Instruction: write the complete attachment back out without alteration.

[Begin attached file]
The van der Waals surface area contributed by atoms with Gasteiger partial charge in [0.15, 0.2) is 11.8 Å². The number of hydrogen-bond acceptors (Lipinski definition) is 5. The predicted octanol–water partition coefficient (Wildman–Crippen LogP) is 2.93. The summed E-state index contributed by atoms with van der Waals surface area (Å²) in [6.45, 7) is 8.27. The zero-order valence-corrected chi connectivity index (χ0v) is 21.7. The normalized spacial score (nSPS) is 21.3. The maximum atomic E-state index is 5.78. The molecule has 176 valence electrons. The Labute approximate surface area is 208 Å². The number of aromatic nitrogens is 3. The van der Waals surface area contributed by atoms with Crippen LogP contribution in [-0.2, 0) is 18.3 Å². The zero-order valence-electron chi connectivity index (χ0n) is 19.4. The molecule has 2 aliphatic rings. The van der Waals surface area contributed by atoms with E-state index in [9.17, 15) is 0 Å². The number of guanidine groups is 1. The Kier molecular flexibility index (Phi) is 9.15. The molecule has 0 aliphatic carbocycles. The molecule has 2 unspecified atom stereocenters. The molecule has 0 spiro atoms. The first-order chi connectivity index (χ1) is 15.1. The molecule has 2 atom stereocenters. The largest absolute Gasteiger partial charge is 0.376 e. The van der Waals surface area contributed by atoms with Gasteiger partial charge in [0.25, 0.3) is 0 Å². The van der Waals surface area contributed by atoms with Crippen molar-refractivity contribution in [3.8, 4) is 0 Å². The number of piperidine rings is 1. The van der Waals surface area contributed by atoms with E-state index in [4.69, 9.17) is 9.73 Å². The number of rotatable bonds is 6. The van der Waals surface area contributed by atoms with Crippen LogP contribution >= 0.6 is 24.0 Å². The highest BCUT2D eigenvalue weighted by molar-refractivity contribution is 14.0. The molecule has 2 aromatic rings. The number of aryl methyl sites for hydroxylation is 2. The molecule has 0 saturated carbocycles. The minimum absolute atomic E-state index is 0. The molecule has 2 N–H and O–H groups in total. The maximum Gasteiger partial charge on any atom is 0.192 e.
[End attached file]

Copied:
The van der Waals surface area contributed by atoms with Gasteiger partial charge in [0.15, 0.2) is 11.8 Å². The number of hydrogen-bond acceptors (Lipinski definition) is 5. The predicted octanol–water partition coefficient (Wildman–Crippen LogP) is 2.93. The summed E-state index contributed by atoms with van der Waals surface area (Å²) in [6.45, 7) is 8.27. The zero-order valence-corrected chi connectivity index (χ0v) is 21.7. The normalized spacial score (nSPS) is 21.3. The maximum atomic E-state index is 5.78. The molecule has 176 valence electrons. The Labute approximate surface area is 208 Å². The number of aromatic nitrogens is 3. The van der Waals surface area contributed by atoms with Crippen LogP contribution in [-0.2, 0) is 18.3 Å². The zero-order valence-electron chi connectivity index (χ0n) is 19.4. The molecule has 2 aliphatic rings. The van der Waals surface area contributed by atoms with E-state index in [9.17, 15) is 0 Å². The number of guanidine groups is 1. The Kier molecular flexibility index (Phi) is 9.15. The molecule has 0 aliphatic carbocycles. The molecule has 2 unspecified atom stereocenters. The molecule has 0 spiro atoms. The first-order chi connectivity index (χ1) is 15.1. The molecule has 2 atom stereocenters. The largest absolute Gasteiger partial charge is 0.376 e. The van der Waals surface area contributed by atoms with Gasteiger partial charge in [0.25, 0.3) is 0 Å². The van der Waals surface area contributed by atoms with Crippen molar-refractivity contribution in [3.8, 4) is 0 Å². The number of piperidine rings is 1. The van der Waals surface area contributed by atoms with E-state index in [4.69, 9.17) is 9.73 Å². The number of rotatable bonds is 6. The van der Waals surface area contributed by atoms with Crippen LogP contribution >= 0.6 is 24.0 Å². The highest BCUT2D eigenvalue weighted by molar-refractivity contribution is 14.0. The molecule has 2 aromatic rings. The number of aryl methyl sites for hydroxylation is 2. The molecule has 0 saturated carbocycles. The minimum absolute atomic E-state index is 0. The molecule has 2 N–H and O–H groups in total. The maximum Gasteiger partial charge on any atom is 0.192 e.